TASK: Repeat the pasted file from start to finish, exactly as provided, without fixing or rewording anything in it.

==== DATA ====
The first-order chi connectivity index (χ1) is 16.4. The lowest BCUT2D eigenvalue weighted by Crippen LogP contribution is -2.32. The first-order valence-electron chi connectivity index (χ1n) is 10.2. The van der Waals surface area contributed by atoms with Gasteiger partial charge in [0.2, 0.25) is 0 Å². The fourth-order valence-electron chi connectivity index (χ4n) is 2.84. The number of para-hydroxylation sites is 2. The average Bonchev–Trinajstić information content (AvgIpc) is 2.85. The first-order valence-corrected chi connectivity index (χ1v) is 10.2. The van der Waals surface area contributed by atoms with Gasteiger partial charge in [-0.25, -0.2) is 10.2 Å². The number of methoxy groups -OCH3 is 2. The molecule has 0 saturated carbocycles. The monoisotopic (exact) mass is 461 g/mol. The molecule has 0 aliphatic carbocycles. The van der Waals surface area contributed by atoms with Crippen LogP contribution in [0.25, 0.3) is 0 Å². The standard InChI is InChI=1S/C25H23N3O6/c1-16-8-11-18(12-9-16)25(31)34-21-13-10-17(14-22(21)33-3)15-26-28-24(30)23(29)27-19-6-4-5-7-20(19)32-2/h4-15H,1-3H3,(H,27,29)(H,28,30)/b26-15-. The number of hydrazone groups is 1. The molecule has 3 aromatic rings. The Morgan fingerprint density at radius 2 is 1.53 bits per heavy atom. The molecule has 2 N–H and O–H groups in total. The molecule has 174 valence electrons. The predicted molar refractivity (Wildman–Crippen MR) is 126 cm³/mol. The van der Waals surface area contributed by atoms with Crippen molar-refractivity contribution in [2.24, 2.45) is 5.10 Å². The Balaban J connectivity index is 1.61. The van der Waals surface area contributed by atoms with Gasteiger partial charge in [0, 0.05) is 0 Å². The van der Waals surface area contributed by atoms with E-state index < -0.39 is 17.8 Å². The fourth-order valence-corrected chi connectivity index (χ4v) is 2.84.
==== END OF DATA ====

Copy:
The first-order chi connectivity index (χ1) is 16.4. The lowest BCUT2D eigenvalue weighted by Crippen LogP contribution is -2.32. The first-order valence-electron chi connectivity index (χ1n) is 10.2. The van der Waals surface area contributed by atoms with Gasteiger partial charge in [0.2, 0.25) is 0 Å². The fourth-order valence-electron chi connectivity index (χ4n) is 2.84. The number of para-hydroxylation sites is 2. The average Bonchev–Trinajstić information content (AvgIpc) is 2.85. The first-order valence-corrected chi connectivity index (χ1v) is 10.2. The van der Waals surface area contributed by atoms with Gasteiger partial charge in [-0.25, -0.2) is 10.2 Å². The number of methoxy groups -OCH3 is 2. The molecule has 0 saturated carbocycles. The monoisotopic (exact) mass is 461 g/mol. The molecule has 0 aliphatic carbocycles. The van der Waals surface area contributed by atoms with Crippen LogP contribution in [0.25, 0.3) is 0 Å². The standard InChI is InChI=1S/C25H23N3O6/c1-16-8-11-18(12-9-16)25(31)34-21-13-10-17(14-22(21)33-3)15-26-28-24(30)23(29)27-19-6-4-5-7-20(19)32-2/h4-15H,1-3H3,(H,27,29)(H,28,30)/b26-15-. The number of hydrazone groups is 1. The molecule has 3 aromatic rings. The Morgan fingerprint density at radius 2 is 1.53 bits per heavy atom. The molecule has 2 N–H and O–H groups in total. The molecule has 174 valence electrons. The predicted molar refractivity (Wildman–Crippen MR) is 126 cm³/mol. The van der Waals surface area contributed by atoms with Crippen molar-refractivity contribution in [2.24, 2.45) is 5.10 Å². The Balaban J connectivity index is 1.61. The van der Waals surface area contributed by atoms with Gasteiger partial charge in [0, 0.05) is 0 Å². The van der Waals surface area contributed by atoms with E-state index < -0.39 is 17.8 Å². The fourth-order valence-corrected chi connectivity index (χ4v) is 2.84.